470109 Multiscale Graphene Topographies Programmed By Sequential Mechanical Deformation

Wednesday, November 16, 2016: 5:35 PM
Plaza B (Hilton San Francisco Union Square)
Po-Yen Chen1,2, Ian Wong2 and Robert Hurt2, (1)Chemical Engineering, Massachusetts Institute of Technology, Cambridge, MA, (2)School of Engineering, Brown University, Providence, RI

Multiscale Graphene Topographies Programmed by Sequential Mechanical Deformation

Po-Yen Chen1,2*, Robert H. Hurt2, Ian Y. Wong2

1Department of Chemical Engineering, Massachusetts Institute of Technology, Cambridge, MA, 02139

2School of Engineering, Brown University, Providence, RI 02912

Email: pychen@mit.edu


            Complex surface topographies emerge in ultrathin-layered materials undergoing large mechanical deformations. Yet, the ability to independently engineer feature size and orientational order across multiple length scales remains a challenge. In this study, we demonstrate hierarchical graphene surface architectures generated using various sequences and combinations of extreme mechanical deformation. The method involves multiple cycles of compression driven by thermal actuation of pre-stretched polymer substrates followed by polymer dissolution, graphene film transfer, and recompression. In each generation, the compression can be biaxial (2D) or unidirectional (1D), and the 1D contraction step can be aligned parallel or perpendicular to the previous step, leading to a family of different hierarchical wrinkle/crumple textures (Figure 1, the scale bars are 4 micrometers). Analysis of the three-generational genealogy of these graphene films shows that both directionality and sequence play a role in final texture, and that the characteristic length scale of the features increases with subsequent generations. This behavior can be explained through the increase in effective film thickness (which is directly related to feature size) as complex, out-of-plane textures are added in each successive generation. These films show systematic increases in hydrophobicity and electrochemical current density with each successive generation, and the final product of three-generational extreme compression shows superhydrophobicity (static contact angle >160 degree) and high electrochemical activity (20-fold increase in comparison with planar GO film). We believe this texturing concept can be extended to other 2D material films and has potential applications in anti-fouling substrates, stretchable electronics and advanced electrode architectures.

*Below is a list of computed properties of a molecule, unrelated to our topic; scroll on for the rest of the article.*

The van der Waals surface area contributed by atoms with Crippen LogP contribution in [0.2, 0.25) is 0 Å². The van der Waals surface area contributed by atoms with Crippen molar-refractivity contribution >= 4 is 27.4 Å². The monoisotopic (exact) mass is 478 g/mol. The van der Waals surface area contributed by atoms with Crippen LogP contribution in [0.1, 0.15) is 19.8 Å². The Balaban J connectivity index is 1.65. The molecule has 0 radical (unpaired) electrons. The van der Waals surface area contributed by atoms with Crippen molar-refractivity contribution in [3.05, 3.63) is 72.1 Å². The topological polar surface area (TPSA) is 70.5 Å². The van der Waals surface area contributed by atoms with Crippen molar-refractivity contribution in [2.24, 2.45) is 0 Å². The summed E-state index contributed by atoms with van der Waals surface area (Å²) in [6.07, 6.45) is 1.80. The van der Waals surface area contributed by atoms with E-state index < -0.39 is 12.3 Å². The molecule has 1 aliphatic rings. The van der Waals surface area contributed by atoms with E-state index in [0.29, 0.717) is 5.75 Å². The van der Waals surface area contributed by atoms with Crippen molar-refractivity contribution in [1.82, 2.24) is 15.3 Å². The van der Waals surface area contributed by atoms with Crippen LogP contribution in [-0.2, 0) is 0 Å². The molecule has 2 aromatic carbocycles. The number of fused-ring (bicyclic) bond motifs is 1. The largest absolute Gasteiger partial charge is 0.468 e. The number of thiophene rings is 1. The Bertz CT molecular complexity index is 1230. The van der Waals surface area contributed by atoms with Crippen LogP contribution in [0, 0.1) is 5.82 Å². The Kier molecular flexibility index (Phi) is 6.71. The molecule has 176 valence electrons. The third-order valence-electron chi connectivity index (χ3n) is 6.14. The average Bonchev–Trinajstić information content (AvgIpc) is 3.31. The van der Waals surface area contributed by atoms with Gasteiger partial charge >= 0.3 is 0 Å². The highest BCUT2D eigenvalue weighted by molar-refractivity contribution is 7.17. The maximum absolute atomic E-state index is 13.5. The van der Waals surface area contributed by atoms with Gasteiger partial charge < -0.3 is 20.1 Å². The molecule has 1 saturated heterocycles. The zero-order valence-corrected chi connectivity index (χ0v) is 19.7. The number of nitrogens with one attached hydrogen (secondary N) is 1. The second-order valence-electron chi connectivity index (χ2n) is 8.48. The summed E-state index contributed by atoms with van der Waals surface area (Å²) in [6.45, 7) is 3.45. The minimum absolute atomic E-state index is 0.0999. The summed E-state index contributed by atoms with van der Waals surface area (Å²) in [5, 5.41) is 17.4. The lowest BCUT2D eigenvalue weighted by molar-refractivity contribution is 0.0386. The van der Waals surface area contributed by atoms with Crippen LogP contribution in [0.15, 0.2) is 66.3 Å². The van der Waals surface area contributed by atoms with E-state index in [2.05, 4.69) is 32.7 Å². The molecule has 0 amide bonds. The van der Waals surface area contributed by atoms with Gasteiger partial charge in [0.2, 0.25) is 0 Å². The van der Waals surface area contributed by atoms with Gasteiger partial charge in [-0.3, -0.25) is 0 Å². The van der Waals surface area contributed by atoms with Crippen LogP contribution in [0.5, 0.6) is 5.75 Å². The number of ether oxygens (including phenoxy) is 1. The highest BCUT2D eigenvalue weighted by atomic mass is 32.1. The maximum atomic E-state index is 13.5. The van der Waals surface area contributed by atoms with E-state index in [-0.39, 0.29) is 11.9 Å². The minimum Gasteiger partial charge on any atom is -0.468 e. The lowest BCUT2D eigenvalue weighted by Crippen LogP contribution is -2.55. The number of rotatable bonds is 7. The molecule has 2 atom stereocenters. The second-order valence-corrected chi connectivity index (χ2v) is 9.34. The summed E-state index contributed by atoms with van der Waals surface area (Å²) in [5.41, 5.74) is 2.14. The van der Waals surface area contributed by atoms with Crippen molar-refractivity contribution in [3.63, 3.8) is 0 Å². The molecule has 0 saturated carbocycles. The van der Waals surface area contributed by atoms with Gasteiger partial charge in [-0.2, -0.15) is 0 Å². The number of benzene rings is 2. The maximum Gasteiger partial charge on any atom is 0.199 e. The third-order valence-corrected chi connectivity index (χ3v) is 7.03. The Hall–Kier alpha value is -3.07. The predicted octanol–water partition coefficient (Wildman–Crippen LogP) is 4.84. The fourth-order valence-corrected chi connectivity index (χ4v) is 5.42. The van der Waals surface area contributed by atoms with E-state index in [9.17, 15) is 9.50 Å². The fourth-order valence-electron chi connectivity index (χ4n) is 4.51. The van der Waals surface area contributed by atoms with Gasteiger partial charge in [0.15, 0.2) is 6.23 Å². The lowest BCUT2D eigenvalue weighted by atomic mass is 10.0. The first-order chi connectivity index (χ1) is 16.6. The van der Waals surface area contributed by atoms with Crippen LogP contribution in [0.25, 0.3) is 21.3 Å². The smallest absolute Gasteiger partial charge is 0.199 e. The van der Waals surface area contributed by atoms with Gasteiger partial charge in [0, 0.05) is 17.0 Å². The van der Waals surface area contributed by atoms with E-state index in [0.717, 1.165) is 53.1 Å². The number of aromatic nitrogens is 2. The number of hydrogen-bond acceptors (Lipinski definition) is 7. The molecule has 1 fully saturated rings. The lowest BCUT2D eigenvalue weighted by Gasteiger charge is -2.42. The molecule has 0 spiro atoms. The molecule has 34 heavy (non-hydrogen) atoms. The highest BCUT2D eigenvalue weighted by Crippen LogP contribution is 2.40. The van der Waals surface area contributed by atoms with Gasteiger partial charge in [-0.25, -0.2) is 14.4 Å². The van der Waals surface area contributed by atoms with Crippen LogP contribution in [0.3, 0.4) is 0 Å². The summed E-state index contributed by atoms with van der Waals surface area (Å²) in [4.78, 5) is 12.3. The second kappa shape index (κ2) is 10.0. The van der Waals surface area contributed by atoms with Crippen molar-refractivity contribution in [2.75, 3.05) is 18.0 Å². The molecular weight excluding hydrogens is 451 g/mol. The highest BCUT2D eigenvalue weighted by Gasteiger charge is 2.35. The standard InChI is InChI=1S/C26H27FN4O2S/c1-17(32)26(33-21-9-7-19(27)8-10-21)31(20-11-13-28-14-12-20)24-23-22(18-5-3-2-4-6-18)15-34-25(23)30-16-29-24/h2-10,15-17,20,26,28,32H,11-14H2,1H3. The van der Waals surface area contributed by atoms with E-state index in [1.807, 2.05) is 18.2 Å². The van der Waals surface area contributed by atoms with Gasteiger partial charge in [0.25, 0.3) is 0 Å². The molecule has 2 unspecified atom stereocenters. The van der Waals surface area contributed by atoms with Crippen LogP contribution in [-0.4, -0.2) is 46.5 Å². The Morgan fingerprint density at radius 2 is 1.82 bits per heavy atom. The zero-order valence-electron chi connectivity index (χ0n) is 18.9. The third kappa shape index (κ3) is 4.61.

Description: Macintosh HD:Users:pychen0928:Desktop:01 - Brown University:03 - Graphene Wrinkle:06 - GOx Wrinkle Manuscript - Production 2:Figure 3.pdf

Figure 1. The genealogy of GO multigenerational structures from planar generation 0 (G0) coatings to multiscale generation three (G3) structures. A0 indicates the area of initial planar film; A is the area of multigenerational GO film. All of the scale bars are 4 micrometers.

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